> How bad is it to deal with partial writes and other descriptor corruption
> issues if we keep things on disk? (eg where the dirserver has a broken
> copy, but the router figures he already sent it so why send it again).

Maybe someting like dynamic dns?  DDNS works just like regular DNS,
except that DHCP clients tell the DNS server "hey I'm aarons-laptop and
I just changed my IP to x.x.x.x"

The idea here being is that each OR needs only to tell one dirserver
which then syncs with other dirservers on a regular basis.  The
advantage of this that the dirservers are self healing when corruption
occurs.  Dirservers delete corrupted records and re-learn them from
other dirservers or when a router notices he's not listed and re-teaches
the dirserver.

> Which brings us to the question of directory synchronization. A single
> directory is a clear security and robustness bottleneck, yet there
> are security and robustness problems if clients get different network
> views from different dirservers (attacks where the adversary can guess
> the initiator based on what directories have been given out; and simple
> robustness issues where a given router doesn't know that another router
> is up). For simplicity, we assume that all the participants will agree
> on who the dirservers are. I guess that means for now that we force an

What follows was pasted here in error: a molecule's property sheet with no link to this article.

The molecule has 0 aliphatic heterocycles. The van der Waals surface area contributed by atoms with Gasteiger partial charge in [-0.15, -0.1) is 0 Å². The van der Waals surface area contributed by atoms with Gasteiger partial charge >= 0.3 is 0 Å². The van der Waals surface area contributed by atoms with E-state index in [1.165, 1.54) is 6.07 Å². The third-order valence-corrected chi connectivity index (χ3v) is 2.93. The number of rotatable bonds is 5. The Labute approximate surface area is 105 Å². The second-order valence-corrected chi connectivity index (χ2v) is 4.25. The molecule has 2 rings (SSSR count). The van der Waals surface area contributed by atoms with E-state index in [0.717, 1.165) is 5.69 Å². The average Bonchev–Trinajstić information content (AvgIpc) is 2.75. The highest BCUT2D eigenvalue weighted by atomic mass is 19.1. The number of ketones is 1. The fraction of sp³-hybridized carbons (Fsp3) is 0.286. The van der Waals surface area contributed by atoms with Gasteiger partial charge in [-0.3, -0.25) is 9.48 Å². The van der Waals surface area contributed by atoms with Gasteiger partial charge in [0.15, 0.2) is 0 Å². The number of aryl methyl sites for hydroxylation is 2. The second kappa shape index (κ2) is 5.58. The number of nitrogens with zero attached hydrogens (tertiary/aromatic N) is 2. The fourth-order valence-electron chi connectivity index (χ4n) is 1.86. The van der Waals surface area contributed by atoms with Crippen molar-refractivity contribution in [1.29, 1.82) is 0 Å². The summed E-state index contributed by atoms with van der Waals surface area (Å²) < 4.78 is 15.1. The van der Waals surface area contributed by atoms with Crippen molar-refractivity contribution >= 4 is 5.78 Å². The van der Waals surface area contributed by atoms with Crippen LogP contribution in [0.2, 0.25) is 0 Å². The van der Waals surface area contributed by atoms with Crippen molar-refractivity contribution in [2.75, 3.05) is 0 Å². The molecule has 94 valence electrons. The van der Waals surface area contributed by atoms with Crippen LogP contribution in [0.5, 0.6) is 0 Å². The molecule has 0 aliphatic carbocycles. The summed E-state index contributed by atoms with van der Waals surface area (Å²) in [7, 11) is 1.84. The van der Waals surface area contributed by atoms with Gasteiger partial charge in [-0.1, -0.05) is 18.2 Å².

> upgrade when the set of dirservers changes; later we can investigate
> allowing partially different dirserver sets.

Seems to me you could just list the valid dirservers in the dirserver
itself.  Basically, as long as you know one valid dirserver, you can
learn about them all.
> It would seem that dirservers should periodically collect directories from
> other dirservers, and merge (and log) discrepancies. Since everything is
> signed, there could be a paper trail so humans can track down misbehaving
> parties.
> Down the road, it would be nice for dirservers to collect signatures from
> other dirservers and add them to the directory. (The stopgap alternative
> would be to get users to download all the directories periodically.) To
> get the directories identical requires (the easy part) a consistent
> ordering of entries within a directory, and (the hard part) some way
> of getting the dirservers to converge reasonably quickly on a single
> directory.

Sounds like you need an event based rsync.  Using timeouts is not a good
way to get things to occur in a quick fasion.  Again, DNS does this sort

Actually, have you considered using DNS w/ DNS-Sec and TXT records?  Yes
BIND is complicated and big, but it basically does everything you need.
Dirservers are nothing but NS records, OR's are A records, and the OR
record would map onto a TXT record.  Getting a complete list of all the
OR's is a zone transfer. DNS already does everything you need (event
based propagation, expiration, retries, redundancy, authentication, etc).

Aaron Turner <aturner at|>
They that can give up essential liberty to obtain a little temporary 
safety deserve neither liberty nor safety. -- Benjamin Franklin
All emails are PGP signed; a lack of a signature indicates a forgery.